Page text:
The Historical Buildings Partial List of 760 historic buildings in Ipswich MA was created by Susan Nelson in 2006 for use by the Historical Commission and Building Inspector in implementing the Demolition Delay By-Law. The list is not complete and should not be used as a final guide. Download as PDF *Note: the Architectural Preservation District […]
The Old North Burying Ground was established in 1634 upon the founding of the town of Ipswich. It is located at the intersection of High Street and Rt 133/1A. The first people known to be buried in the cemetery were the wife and child of John Winthrop, Jr., who led the settlement of the town. There are gravestones […]
Memento Mori: the Old North Burying Ground (view on this site) Visit the new Memento Mori website View a complete one page listing of all burials in the book Memento Mori Read the book Memento Mori online Download Bruce Laing’s database of graves at the Old North Burying Ground View interments at the Old North Burial Ground and Highland Cemetery at Findagrave.com […]
During the Gilded Age of the late 19th and early 20th Centuries Ipswich became home to several “Great Estates” including: The Proctor Estate: The mansion and outbuildings were built in 1908 for the Proctor family where they lived until the 1940’s. Now owned by New England Biolabs Crane Estate (Castle Hill, Crane Castle, Crane Beach, Castle […]
Preservation Preservation Briefs Affirmative Maintenance Bylaws MA Historical Commission MHC listserv Historic New England Preservation through Bylaws and Ordinances Preservation Massachusetts Community Preservation Act DCR Curators Easements for Protecting Historic Properties Guidelines for adding dormers Historic American Buildings Survey (HABS) Preservation Tax Incentives Rehabilitation Tax Credit Time & Place, Bennington MA (PDF) Architectural Style Guide […]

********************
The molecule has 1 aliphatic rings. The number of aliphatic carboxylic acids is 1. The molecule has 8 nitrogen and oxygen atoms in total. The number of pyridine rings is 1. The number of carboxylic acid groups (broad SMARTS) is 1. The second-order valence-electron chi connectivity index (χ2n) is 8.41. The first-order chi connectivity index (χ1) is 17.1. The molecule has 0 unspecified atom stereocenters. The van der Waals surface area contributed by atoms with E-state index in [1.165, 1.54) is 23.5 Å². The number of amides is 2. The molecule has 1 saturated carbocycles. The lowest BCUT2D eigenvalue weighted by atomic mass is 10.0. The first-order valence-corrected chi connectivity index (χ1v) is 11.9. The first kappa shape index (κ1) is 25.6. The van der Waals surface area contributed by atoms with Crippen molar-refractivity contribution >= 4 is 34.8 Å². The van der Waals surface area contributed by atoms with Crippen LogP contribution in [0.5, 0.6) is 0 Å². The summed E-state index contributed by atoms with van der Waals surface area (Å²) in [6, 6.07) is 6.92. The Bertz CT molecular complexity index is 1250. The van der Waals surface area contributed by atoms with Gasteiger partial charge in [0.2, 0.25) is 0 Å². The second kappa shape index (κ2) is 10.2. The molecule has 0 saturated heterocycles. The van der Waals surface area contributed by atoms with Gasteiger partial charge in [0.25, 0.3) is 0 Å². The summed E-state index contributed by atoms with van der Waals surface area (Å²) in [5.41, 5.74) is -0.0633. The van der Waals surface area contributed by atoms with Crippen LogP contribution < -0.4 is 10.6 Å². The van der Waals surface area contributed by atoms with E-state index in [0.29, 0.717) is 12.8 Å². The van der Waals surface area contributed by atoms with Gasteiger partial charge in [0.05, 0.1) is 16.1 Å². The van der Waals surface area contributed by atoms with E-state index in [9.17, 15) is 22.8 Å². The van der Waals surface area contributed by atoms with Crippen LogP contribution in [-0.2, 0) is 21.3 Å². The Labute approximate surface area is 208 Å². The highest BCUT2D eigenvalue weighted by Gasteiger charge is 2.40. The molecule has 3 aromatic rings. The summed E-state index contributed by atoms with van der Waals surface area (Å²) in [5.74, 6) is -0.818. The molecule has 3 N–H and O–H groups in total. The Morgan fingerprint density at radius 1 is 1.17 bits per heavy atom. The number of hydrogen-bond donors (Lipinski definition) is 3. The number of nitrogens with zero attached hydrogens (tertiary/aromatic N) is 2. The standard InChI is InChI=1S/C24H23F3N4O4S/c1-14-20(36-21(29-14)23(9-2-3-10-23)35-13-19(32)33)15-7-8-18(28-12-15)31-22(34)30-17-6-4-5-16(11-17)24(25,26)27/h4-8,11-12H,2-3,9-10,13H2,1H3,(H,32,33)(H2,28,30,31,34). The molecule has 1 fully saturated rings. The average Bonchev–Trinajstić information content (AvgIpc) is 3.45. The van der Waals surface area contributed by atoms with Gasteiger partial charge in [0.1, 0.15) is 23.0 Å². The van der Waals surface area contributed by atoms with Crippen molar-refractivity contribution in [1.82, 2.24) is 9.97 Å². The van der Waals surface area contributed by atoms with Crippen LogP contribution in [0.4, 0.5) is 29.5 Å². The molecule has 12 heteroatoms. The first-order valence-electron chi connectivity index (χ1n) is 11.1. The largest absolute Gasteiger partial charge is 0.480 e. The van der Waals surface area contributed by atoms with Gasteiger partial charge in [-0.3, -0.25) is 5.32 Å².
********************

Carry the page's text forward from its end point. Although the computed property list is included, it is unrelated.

Over Three Hundred & Fifty Years of Ipswich History was compiled by Elizabeth H. Newton, Alice Keenan and Mary P. Conley for the 350th Anniversary Committee of the Town of Ipswich Massachusetts in 1984. It was revised by Lee and William Nelson and reprinted in 2001. Foreword This history to honor our 350th anniversary began […]
Ipswich has designated 23 roads throughout town identified as scenic under the Scenic Roads Bylaw in accordance with M.G.L. Chapter 40-15C. The town of Ipswich has produced a study called the “Green Ring Report” that documents goals for preserving the nature of the outlying areas of the town. Many of these are the most historic streets […]
Visitors to Ipswich see “streetscapes” of First and Second Period houses (1625-1725) and truly feel transported to an authentic 17th Century town. The contiguous historic neighborhoods of Meeting House Green, High Street, East Street, County Street, Summer Street, South Green and along the Ipswich River are well-preserved streetscapes of centuries-old private residences. A comparison of today’s village with […]
Most Ipswich town reports for the 20th Century are available online. Click on any date, then in the left column of the Archive page choose which format to use for viewing.
Something To Preserve was published by the Ipswich Historical Society in 1975 and is a report on historic preservation by protective agreements with owners of homes in Ipswich, Massachusetts. The town of Ipswich began to preserve at-risk historic homes after the town rejected efforts to set up a legal historic district.
Dozens of books and a wealth of information have been written about Ipswich, Massachusetts over the past 380 years. The Ipswich library and other sources make them available to read online at the site Archive.org. Many reprints and originals are available at Ipswich Greetings and Gifts on Market St., and through Amazon.com.
1641 map from Ipswich in the Masssachusetts Bay Colony 1717 Ipswich village map 1795 Ipswich village map 1832 Philander map of Ipswich village 1832 Philander Ipswich town map 1856 Ipswich town map 1856 Ipswich village map 1872 Ipswich town map 1872 Ipswich village map 1872 Ipswich village map at Ward maps (zoom in for details) high […]